My memories start from the late 1950s at the earliest. No one had air conditioning. They had open windows and fans. I remember spending the entire vacation, at both grandparents homes, in my unders, with no shirt. This is my grandfather (my Dad's father) that we called Papaw. All of our northern friends had Grandmas and Grandpas. We had Mamaw and Papaw. I was always self conscious about that. Now, living in North Carolina, I'll hear a little one in the grocery store, or where ever, ask for "Meemaw" . It warms my heart. I was surprised when I saw this picture that he was not in the blue denim overalls, with the straps at the top. That's how I most remember him.
This is the grandfather that went frog gigging and caught the catfish my mother so loved. I can still see my tiny little grandmother standing at the stove with a couple of black cast iron skillets full of hot grease popping and sizzling around those frog legs and hush puppies. She never sat down at the table to eat with us. She cooked and nibbled, with a cigarette in one hand and sweet tea in the other. It would be murderously hot in her tiny kitchen, but the food and love that came out of it was wonderful.
This picture of me with my Mamaw was about 1952. She was a tiny woman, never reaching 5 feet or 100 pounds. I remember standing next to her in the front seat of the car as she drove us around and her throwing her arm out to catch me when she would come to a stop. My parents moved back to Missouri from Michigan, for a couple of years. My sister was born there. Then they returned to Michigan for the work. Being a Nana away from her grands now, I can see how that must have broken her heart.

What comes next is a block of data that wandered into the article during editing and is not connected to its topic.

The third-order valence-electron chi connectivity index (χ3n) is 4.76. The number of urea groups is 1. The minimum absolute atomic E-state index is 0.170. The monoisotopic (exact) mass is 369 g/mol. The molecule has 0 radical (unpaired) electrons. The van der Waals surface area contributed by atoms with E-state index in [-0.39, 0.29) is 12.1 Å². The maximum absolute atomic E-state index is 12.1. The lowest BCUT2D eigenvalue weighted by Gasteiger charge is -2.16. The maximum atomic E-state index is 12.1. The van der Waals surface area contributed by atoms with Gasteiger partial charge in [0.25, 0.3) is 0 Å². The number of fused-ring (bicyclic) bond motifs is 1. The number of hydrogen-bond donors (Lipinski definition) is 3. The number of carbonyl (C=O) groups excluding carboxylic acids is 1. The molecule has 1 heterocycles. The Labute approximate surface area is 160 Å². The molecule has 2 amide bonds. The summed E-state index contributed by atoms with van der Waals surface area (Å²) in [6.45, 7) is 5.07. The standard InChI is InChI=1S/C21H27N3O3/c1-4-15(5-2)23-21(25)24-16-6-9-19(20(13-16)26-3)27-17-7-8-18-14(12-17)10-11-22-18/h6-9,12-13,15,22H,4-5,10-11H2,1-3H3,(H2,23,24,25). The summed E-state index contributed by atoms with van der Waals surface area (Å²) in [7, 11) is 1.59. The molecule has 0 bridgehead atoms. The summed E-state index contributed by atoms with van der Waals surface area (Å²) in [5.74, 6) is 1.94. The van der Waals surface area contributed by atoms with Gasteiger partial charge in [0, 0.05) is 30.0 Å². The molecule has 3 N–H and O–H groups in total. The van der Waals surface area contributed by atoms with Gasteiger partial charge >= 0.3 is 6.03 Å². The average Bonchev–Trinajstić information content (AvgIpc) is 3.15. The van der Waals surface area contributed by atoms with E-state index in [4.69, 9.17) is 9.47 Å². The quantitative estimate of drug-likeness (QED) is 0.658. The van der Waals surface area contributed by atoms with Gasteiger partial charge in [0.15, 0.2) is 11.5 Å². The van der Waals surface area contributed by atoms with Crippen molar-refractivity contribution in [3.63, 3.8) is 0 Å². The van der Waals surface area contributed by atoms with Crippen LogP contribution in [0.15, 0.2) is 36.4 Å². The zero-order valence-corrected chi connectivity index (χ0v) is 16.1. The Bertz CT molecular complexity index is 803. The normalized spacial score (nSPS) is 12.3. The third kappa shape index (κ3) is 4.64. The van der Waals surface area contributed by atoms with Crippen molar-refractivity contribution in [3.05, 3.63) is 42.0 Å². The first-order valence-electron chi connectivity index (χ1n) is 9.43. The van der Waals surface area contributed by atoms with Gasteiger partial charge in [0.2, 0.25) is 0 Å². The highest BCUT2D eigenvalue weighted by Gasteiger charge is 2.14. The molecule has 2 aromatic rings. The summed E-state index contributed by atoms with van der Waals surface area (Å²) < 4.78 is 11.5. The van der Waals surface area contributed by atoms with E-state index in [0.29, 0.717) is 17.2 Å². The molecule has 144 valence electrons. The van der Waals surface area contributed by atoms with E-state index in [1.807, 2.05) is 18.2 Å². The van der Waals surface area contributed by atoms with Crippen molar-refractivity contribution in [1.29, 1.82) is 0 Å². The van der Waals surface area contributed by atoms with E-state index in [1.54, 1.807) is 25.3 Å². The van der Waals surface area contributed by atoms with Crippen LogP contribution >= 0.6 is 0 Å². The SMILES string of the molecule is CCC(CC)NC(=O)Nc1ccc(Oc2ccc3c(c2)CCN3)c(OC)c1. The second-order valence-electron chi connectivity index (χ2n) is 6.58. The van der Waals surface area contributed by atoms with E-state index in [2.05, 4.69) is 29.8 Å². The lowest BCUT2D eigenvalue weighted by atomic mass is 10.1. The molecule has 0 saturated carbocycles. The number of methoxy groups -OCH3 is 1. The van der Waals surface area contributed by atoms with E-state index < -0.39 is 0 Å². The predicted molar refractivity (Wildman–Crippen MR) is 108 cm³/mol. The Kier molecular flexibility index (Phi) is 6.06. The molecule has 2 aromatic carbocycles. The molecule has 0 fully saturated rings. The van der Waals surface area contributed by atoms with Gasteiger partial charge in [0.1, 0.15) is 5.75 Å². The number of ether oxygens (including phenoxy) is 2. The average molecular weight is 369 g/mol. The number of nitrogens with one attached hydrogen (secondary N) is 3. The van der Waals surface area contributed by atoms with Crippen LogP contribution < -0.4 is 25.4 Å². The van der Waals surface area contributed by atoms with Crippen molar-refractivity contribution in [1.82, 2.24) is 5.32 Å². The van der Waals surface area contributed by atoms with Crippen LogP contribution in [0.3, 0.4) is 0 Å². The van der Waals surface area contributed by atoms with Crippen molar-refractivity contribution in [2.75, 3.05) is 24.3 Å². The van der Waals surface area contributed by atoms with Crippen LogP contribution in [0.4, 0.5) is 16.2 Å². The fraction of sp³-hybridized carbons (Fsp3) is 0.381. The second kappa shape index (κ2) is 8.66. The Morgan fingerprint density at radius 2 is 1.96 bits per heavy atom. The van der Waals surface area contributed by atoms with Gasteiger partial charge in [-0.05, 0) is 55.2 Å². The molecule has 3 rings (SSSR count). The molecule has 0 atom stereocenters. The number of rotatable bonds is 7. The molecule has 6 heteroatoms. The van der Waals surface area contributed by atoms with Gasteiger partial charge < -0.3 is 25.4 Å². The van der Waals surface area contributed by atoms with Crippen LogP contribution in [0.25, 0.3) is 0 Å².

These are the grandparents that owned honky tonks and truck stops. I could go to the cooler and get my own Nugrape or Chocolate Soldier ( which is kind of like Yoohoo). This is the lady that swore her grandmother was a full blooded Cherokee and that Elvis and his band would come in to her" Dew Drop Inn" or "The Palmer House" (I don't remember which one) for burgers after playing county fairs. Is it true? Elvis did perform in that area of the country. I'm sure she remembered it as it might have been and then it became true to her. But, heck, it makes a great story.
She taught me how to "prime the pump" of the well in the front yard. Yes, they had indoor plumbing but I think that pump was a leftover from the days when they didn't. That pump provided great summertime fun. I remember us kids pumping buckets full of water and throwing them on each other.
Nothing felt as wonderful as pulling back the thin chenille bedspread and laying down on cool fresh sheets, with the fan blowing across you. Tired from playing in the sun and full of love and joy at just being there.
So on these stifling days, I can take a little trip, in my mind, to visit Mamaw and Papaw again. That's one good thing about being my age. I don't mind owning these daydreams.